While you need to factor these expenses into your budget, they are not part of calculating your DTI.

 

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Step 2: Divide monthly payments by the monthly income

The next step in calculating your DTI is dividing the total debts by your monthly income. Make sure you use your gross monthly income. The gross monthly income refers to the total amount of your pre-tax income. Now divide the minimum monthly debt payments by the gross monthly income. 

 

Step 3: Convert it into a percentage

The debt-to-income ratio will be displayed as a percentage. When you divide the monthly payments by the gross monthly income, the result you get will be a decimal. Convert that decimal number into a percentage by multiplying the resulting quotient by 100.

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What role does DTI play in the lending process?

Lenders examine your finances when you apply for a mortgage. The finances include monthly gross income, credit history, and what you owe for a downpayment. The debt-to-income ratio is a tool used by lenders to determine if you can afford the house or not. 

Lenders prefer a back-end DTI ratio lower than 36% and no more than 28% for the front-end DTI. Financial institutions can accept higher ratios depending on your downpayment, savings, and credit score. 

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Financial institutions use the debt-to-income ratio to determine your risk as a borrower. A low ratio indicates that you have a good balance of debt and income. A high ratio shows that you have too much debt for your income each month.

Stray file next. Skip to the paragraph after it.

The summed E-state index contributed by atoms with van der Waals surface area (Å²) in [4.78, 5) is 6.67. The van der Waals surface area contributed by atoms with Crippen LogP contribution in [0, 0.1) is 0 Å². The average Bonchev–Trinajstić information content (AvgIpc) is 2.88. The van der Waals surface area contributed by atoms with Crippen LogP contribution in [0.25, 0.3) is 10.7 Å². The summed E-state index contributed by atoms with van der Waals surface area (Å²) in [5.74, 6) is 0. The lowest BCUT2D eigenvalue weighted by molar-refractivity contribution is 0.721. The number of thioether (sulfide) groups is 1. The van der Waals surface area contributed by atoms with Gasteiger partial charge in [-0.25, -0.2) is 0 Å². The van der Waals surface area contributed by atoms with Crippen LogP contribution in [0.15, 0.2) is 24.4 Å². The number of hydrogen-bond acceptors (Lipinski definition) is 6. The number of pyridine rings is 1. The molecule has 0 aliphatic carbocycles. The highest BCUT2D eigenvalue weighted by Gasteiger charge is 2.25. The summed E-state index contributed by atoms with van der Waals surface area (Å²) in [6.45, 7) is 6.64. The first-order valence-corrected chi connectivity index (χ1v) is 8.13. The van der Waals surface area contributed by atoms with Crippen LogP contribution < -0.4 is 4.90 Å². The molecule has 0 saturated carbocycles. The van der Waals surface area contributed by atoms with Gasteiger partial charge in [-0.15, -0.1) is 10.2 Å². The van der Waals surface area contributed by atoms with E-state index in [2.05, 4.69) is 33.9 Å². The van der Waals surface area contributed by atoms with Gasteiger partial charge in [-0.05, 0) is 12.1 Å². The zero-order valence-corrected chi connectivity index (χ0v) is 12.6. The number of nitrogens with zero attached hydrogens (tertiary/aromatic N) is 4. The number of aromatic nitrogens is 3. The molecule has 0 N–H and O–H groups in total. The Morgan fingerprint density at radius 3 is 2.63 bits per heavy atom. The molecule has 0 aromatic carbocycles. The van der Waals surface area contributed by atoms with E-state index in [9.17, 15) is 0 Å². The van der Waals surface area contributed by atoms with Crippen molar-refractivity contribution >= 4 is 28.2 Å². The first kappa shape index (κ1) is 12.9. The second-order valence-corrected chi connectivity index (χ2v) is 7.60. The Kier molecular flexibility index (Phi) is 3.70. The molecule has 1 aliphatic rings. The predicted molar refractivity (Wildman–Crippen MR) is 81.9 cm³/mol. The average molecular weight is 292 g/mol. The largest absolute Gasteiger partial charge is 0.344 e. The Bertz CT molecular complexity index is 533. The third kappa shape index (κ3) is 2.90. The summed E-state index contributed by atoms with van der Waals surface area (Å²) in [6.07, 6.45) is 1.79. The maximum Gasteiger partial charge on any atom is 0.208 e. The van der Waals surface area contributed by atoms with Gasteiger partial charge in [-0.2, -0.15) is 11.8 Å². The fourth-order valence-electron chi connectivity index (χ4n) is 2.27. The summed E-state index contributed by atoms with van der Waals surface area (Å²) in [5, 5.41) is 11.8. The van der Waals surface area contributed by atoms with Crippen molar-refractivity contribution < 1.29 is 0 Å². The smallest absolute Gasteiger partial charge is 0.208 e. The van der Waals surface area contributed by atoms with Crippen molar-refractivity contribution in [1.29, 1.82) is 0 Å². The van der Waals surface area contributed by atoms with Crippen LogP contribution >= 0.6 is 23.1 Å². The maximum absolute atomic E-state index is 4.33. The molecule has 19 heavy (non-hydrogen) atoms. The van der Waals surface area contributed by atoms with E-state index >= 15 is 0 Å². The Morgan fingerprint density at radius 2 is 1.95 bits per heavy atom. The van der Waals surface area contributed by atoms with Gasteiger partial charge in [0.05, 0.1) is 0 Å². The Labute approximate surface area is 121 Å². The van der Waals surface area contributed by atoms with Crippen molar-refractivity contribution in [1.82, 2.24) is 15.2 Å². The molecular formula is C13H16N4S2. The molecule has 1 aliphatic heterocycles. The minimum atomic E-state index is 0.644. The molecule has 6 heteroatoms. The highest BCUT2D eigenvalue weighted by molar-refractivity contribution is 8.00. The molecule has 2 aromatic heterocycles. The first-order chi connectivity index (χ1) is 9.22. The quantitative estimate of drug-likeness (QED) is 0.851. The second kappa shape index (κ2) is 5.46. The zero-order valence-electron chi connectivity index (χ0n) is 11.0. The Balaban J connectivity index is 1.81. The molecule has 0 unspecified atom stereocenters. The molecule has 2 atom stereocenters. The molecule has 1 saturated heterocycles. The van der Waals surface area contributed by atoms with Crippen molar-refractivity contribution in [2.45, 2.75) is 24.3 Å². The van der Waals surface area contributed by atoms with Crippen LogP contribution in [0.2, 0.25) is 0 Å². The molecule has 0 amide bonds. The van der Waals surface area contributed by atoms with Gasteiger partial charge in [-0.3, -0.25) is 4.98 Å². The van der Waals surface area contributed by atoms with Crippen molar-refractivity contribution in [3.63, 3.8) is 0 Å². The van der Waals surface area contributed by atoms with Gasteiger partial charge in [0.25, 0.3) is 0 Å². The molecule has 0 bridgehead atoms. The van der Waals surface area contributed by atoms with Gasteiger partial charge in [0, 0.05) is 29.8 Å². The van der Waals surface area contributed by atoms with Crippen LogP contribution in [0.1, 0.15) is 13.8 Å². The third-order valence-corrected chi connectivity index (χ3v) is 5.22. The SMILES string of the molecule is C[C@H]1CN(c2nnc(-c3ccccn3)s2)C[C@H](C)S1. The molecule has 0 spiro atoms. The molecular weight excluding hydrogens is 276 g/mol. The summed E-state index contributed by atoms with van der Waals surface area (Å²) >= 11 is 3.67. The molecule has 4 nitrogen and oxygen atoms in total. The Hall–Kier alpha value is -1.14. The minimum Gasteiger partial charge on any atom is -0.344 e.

The debt-to-income ratio helps lending institutions determine your ability to repay your loan. Borrowers with a high debt-income ratio have a higher chance of experiencing trouble making their monthly payments. 


Ways to lower the debt-to-income ratio

If your debt-to-income ratio is higher than recommended, there are ways you can reduce it. Here are some strategies you can apply:

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  • Pay off your smallest debts: One of the fastest ways to lower your DTI ratio is by eliminating monthly payments. If possible, pay off all your smaller outstanding debts.
  • Increase your income: This may seem obvious, but increasing income through a side hustle or added hours will help improve your DTI ratio.
  • Put someone else on the loan: If you are buying the house with a spouse or partner, the DTI calculation will use the debts and income of you and your spouse or partner. You can add your partner to the loan if their DTI is lower.

 

Other financial calculations used by lenders

In addition to the DTI, lenders utilize other financial calculations to determine your ability to repay the loan. The calculations are:

  • Loan-to-value ratio (LTV): LTV is the ratio of the home loan amount versus the home market value. For example, if the home value is $100,000 and your downpayment is $20,000, the LTV is 80%. In many cases, a lower LTV can result in a lower interest rate since the loan risk is lower. 
  • FICO score: The score measures how well you have managed your debt payments. Higher scores indicate that you have done an excellent job and consistently paid back your debts. 

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Your debt-to-income ratio is a vital factor in qualifying for a mortgage. Understanding this calculation will help you get a better idea of your financial situation and how lenders will view your loan application.

Contact us today to learn more and see your home purchase options.